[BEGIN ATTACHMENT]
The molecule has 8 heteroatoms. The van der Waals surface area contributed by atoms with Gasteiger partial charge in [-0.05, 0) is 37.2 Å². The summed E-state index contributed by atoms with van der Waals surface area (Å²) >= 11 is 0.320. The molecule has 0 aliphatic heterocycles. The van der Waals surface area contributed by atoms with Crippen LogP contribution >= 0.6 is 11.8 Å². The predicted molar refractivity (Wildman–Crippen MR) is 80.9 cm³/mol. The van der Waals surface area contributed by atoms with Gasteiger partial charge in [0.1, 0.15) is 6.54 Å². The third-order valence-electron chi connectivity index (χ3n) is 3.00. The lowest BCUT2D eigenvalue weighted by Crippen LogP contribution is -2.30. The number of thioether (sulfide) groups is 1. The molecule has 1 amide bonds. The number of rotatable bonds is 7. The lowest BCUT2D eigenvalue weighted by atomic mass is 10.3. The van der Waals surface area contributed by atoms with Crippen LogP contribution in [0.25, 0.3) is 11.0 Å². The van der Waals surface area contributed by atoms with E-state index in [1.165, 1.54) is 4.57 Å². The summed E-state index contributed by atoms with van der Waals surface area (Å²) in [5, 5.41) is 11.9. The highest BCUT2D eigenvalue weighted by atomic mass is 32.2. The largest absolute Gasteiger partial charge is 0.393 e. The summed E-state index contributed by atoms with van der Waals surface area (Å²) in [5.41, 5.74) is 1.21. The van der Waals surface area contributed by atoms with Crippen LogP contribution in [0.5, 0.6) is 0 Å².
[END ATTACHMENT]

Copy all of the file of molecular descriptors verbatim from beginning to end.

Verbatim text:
The molecule has 8 heteroatoms. The van der Waals surface area contributed by atoms with Gasteiger partial charge in [-0.05, 0) is 37.2 Å². The summed E-state index contributed by atoms with van der Waals surface area (Å²) >= 11 is 0.320. The molecule has 0 aliphatic heterocycles. The van der Waals surface area contributed by atoms with Crippen LogP contribution >= 0.6 is 11.8 Å². The predicted molar refractivity (Wildman–Crippen MR) is 80.9 cm³/mol. The van der Waals surface area contributed by atoms with Gasteiger partial charge in [0.1, 0.15) is 6.54 Å². The third-order valence-electron chi connectivity index (χ3n) is 3.00. The lowest BCUT2D eigenvalue weighted by Crippen LogP contribution is -2.30. The number of thioether (sulfide) groups is 1. The molecule has 1 amide bonds. The number of rotatable bonds is 7. The lowest BCUT2D eigenvalue weighted by atomic mass is 10.3. The van der Waals surface area contributed by atoms with Crippen LogP contribution in [0.25, 0.3) is 11.0 Å². The van der Waals surface area contributed by atoms with E-state index in [1.165, 1.54) is 4.57 Å². The summed E-state index contributed by atoms with van der Waals surface area (Å²) in [5, 5.41) is 11.9. The highest BCUT2D eigenvalue weighted by atomic mass is 32.2. The largest absolute Gasteiger partial charge is 0.393 e. The summed E-state index contributed by atoms with van der Waals surface area (Å²) in [5.41, 5.74) is 1.21. The van der Waals surface area contributed by atoms with Crippen LogP contribution in [0.5, 0.6) is 0 Å².